Hartford Avenue Apartments

also known as 2 Whelan Road

A mid-century housing complex that survived the blast intended to take it down.

About this Property

Reason for Demolition

The Hartford Avenue Apartment 10-story high rise had 60 three-bedroom units, intended for families with children. It was built during an urban renewal boom in the 1950s. Solid concrete walls, floors, and ceilings. The city was unhappy with the crime and problems with tenants later in its life and wanted it gone. As one anecdote put it: “Stephen O’Rourke of the Providence Housing Authority testified in court that this building was in danger of falling over from a 30 mile wind gust.” Well, a dynamite blast in 1989 did not take it down.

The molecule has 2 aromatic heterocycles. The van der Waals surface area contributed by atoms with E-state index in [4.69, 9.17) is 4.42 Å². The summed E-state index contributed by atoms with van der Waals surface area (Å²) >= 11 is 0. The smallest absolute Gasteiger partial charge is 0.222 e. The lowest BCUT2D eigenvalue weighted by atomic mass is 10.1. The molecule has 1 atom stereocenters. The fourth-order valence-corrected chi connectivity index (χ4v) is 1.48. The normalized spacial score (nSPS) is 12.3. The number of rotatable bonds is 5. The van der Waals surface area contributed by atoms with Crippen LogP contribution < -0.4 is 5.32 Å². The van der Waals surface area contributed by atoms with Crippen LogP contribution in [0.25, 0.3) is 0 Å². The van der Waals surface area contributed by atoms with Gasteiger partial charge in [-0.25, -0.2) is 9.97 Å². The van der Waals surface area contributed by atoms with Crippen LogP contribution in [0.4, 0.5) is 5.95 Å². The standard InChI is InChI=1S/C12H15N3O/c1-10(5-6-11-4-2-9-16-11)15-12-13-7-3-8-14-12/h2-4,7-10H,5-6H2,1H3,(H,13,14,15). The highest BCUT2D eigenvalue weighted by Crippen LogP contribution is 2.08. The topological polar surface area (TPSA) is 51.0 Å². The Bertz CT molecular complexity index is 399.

A demolition company wired the first floor with blasts at designated structural locations. As these typically go, once the supports on the first floor are blown out, the weight of the other floors crashing down 8-10 feet implode the entire building. A wiring mishap meant that only half of the structural supports on the first floor were blown out, and the building listed to one side instead. The fall destroyed the safety and integrity of the building but it failed to implode. They later took it down slowly with a wrecking ball over three months.